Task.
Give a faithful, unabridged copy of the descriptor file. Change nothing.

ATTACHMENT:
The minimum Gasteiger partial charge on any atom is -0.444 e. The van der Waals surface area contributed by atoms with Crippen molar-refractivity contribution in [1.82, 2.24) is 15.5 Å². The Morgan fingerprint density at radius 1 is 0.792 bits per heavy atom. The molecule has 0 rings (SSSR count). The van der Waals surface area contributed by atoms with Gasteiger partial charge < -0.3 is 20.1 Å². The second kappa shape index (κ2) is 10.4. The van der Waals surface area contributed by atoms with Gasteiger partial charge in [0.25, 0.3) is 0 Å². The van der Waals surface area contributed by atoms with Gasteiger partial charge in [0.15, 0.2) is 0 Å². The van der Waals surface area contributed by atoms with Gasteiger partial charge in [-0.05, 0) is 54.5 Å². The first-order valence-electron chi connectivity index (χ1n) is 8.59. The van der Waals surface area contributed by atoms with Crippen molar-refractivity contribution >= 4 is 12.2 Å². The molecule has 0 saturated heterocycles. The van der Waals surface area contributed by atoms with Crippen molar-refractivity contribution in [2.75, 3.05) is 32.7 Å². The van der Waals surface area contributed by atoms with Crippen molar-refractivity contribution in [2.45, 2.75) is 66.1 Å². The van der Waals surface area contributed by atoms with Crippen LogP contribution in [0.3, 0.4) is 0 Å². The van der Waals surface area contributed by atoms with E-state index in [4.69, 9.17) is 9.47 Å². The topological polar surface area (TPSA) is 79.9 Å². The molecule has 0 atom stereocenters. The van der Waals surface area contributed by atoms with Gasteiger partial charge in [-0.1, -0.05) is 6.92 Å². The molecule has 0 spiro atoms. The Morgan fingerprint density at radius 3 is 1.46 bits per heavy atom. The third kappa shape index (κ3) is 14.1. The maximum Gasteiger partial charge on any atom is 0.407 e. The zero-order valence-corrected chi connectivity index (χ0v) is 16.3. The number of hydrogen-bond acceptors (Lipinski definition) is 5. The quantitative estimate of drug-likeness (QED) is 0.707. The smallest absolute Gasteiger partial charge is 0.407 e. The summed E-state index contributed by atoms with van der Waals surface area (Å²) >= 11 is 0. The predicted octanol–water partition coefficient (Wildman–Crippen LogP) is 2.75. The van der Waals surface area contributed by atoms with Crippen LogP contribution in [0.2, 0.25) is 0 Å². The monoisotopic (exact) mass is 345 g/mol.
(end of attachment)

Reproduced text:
The minimum Gasteiger partial charge on any atom is -0.444 e. The van der Waals surface area contributed by atoms with Crippen molar-refractivity contribution in [1.82, 2.24) is 15.5 Å². The Morgan fingerprint density at radius 1 is 0.792 bits per heavy atom. The molecule has 0 rings (SSSR count). The van der Waals surface area contributed by atoms with Gasteiger partial charge < -0.3 is 20.1 Å². The second kappa shape index (κ2) is 10.4. The van der Waals surface area contributed by atoms with Gasteiger partial charge in [0.25, 0.3) is 0 Å². The van der Waals surface area contributed by atoms with Gasteiger partial charge in [0.15, 0.2) is 0 Å². The van der Waals surface area contributed by atoms with Gasteiger partial charge in [-0.05, 0) is 54.5 Å². The first-order valence-electron chi connectivity index (χ1n) is 8.59. The van der Waals surface area contributed by atoms with Crippen molar-refractivity contribution >= 4 is 12.2 Å². The molecule has 0 saturated heterocycles. The van der Waals surface area contributed by atoms with Crippen molar-refractivity contribution in [2.75, 3.05) is 32.7 Å². The van der Waals surface area contributed by atoms with Crippen molar-refractivity contribution in [2.45, 2.75) is 66.1 Å². The van der Waals surface area contributed by atoms with Crippen LogP contribution in [0.3, 0.4) is 0 Å². The van der Waals surface area contributed by atoms with E-state index in [4.69, 9.17) is 9.47 Å². The topological polar surface area (TPSA) is 79.9 Å². The molecule has 0 atom stereocenters. The van der Waals surface area contributed by atoms with Gasteiger partial charge in [-0.1, -0.05) is 6.92 Å². The molecule has 0 spiro atoms. The Morgan fingerprint density at radius 3 is 1.46 bits per heavy atom. The third kappa shape index (κ3) is 14.1. The maximum Gasteiger partial charge on any atom is 0.407 e. The zero-order valence-corrected chi connectivity index (χ0v) is 16.3. The number of hydrogen-bond acceptors (Lipinski definition) is 5. The quantitative estimate of drug-likeness (QED) is 0.707. The smallest absolute Gasteiger partial charge is 0.407 e. The summed E-state index contributed by atoms with van der Waals surface area (Å²) >= 11 is 0. The predicted octanol–water partition coefficient (Wildman–Crippen LogP) is 2.75. The van der Waals surface area contributed by atoms with Crippen LogP contribution in [0.2, 0.25) is 0 Å². The monoisotopic (exact) mass is 345 g/mol.